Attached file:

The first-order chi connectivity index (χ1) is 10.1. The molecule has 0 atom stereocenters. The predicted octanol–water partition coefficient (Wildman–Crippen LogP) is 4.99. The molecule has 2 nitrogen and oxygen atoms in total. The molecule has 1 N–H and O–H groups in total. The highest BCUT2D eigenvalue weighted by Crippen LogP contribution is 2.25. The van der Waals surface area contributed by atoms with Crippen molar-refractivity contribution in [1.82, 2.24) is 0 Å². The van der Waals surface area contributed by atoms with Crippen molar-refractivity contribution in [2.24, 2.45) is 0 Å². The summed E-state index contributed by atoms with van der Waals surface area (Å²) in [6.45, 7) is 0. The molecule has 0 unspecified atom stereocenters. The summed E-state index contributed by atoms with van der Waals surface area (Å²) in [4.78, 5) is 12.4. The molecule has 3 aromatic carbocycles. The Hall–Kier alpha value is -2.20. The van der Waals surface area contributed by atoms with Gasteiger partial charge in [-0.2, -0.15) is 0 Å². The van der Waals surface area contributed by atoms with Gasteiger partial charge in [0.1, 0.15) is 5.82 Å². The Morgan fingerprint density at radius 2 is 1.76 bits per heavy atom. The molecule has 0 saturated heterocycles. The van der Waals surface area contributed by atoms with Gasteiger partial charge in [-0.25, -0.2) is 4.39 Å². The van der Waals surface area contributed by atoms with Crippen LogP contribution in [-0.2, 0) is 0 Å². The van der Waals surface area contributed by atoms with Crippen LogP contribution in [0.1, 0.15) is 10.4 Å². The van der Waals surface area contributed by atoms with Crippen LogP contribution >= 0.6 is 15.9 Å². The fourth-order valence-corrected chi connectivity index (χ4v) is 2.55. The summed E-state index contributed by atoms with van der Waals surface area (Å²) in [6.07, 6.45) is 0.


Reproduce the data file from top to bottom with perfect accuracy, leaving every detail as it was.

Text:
The first-order chi connectivity index (χ1) is 10.1. The molecule has 0 atom stereocenters. The predicted octanol–water partition coefficient (Wildman–Crippen LogP) is 4.99. The molecule has 2 nitrogen and oxygen atoms in total. The molecule has 1 N–H and O–H groups in total. The highest BCUT2D eigenvalue weighted by Crippen LogP contribution is 2.25. The van der Waals surface area contributed by atoms with Crippen molar-refractivity contribution in [1.82, 2.24) is 0 Å². The van der Waals surface area contributed by atoms with Crippen molar-refractivity contribution in [2.24, 2.45) is 0 Å². The summed E-state index contributed by atoms with van der Waals surface area (Å²) in [6.45, 7) is 0. The molecule has 0 unspecified atom stereocenters. The summed E-state index contributed by atoms with van der Waals surface area (Å²) in [4.78, 5) is 12.4. The molecule has 3 aromatic carbocycles. The Hall–Kier alpha value is -2.20. The van der Waals surface area contributed by atoms with Gasteiger partial charge in [-0.2, -0.15) is 0 Å². The van der Waals surface area contributed by atoms with Gasteiger partial charge in [0.1, 0.15) is 5.82 Å². The Morgan fingerprint density at radius 2 is 1.76 bits per heavy atom. The molecule has 0 saturated heterocycles. The van der Waals surface area contributed by atoms with Gasteiger partial charge in [-0.25, -0.2) is 4.39 Å². The van der Waals surface area contributed by atoms with Crippen LogP contribution in [-0.2, 0) is 0 Å². The van der Waals surface area contributed by atoms with Crippen LogP contribution in [0.1, 0.15) is 10.4 Å². The van der Waals surface area contributed by atoms with Crippen LogP contribution >= 0.6 is 15.9 Å². The fourth-order valence-corrected chi connectivity index (χ4v) is 2.55. The summed E-state index contributed by atoms with van der Waals surface area (Å²) in [6.07, 6.45) is 0.